(i) Collinearity occurs when 2 independent variables are related to each other (William, R., 2015). After adding another variable, wealth (W), into model 3.1, the changes as follows:
Addition of the wealth variable is providing a significant result in the regression model, hence, not much of the problem. Though there is a possibility of results different from theoretical ones, there may be some significant reasons for them as well. As per Stat Trek. (2020), the problem of collinearity can be solved by:
(ii) To know the worth of adding the variable W, the comparison of R-squared, and adjusted R-squared of model 3.1 and model 3.2 has been done. According to CFI. (2015-20) and Bhalla, D. (2014), R-squared measures the variations in the dependent variable due to that in the independent variables of the model, whereas, adjusted R-squared also considers the impact of the number of independent variables in the model. On adding the new variable, the R-squared will either rise or remain the same as before, whereas, the adjusted R-squared will rise when a significant variable, which has a significant impact on the dependent variable will be added, otherwise it can fall and/or become negative.
In the given models, the R-squared values of models 3.1 and 3.2 are the same, whereas, the adjusted R-adjusted values of model 3.2 have increased. This implies that it is worth to add the additional variable, wealth into model 3.1 as it is explaining the variations in the dependent variable significantly (Online Stat, n.d.).
(i) From the given information, the research and the development are a dependent variable whereas, the sales are an independent variable. The sample size is 31 groups (n = 31).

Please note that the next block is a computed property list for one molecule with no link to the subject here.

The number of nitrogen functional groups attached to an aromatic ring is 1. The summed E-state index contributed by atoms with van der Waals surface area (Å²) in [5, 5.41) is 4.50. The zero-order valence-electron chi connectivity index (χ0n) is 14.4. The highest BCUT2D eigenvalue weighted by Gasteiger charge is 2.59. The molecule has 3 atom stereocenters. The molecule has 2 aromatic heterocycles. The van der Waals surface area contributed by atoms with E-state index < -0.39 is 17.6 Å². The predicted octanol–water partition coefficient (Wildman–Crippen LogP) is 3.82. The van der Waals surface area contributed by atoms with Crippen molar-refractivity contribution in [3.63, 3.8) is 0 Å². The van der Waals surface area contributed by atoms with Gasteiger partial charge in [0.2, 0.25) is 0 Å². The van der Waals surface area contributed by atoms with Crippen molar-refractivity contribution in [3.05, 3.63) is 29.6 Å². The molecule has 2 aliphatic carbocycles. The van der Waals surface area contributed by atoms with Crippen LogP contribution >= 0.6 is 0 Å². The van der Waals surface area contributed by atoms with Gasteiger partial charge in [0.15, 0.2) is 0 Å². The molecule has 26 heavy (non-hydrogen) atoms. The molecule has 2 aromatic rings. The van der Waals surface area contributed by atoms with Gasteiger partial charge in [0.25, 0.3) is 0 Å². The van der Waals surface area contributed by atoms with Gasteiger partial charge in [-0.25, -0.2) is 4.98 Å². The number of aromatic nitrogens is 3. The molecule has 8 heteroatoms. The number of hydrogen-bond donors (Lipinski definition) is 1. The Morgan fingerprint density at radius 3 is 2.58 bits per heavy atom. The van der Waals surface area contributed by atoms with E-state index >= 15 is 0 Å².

The econometric model will be: RDi = a + b Si, where,
RD = research and development expenditure
S = sales
i = industry grouping (1, 2, …, 31)
There should be a positive impact of sales on R&D expenditures, as more the sales will be, the more income the industry group will have and more expenditure on R&D will occur.
(ii) Using STATA software and the given data:-
The regression model will be:
RD = 4215.823 + 0.1363 S
The model interprets that when S = 0, the RD expenditure will be 4215.823 RM millions, whereas when the sales increase by 1 RM millions, the RD expenditure will be 0.1363 RM millions in the groupings of the industry.
(iii) The problems in the model are:
Testing heteroscedasticity using the Breusch-Pagan test in STATA software,
At the 5% significance level, the null hypothesis will be rejected as the p-value < 0.05. Therefore, there is heteroscedasticity in the data.
(iv) According to Williams, R. (2020), the heteroscedasticity can be resolved by:
Using the STATA for WLS regression:
It can be noticed that the value of the constant has been changed along with the sign. Also, the value of the coefficient, Sales has also increased.
(i) Apart from the small sample size, there is a problem of multicollinearity in the model. Grace-Martin, K. (2008-20) stated that there are 8 ways to detect the multicollinearity, here are:
- The VIF value will be more as the R-squared is high (CFI, 2015-20).
- All the variables individual t-tests are coming out to be insignificant, but significant F-test.
(ii) The problem can be resolved:-
(i) Using the STATA software, the regression model will be:
It = 66668.97 + 1.183862 St, where t = 1, 2, …, 41
I = inventories, and S = sales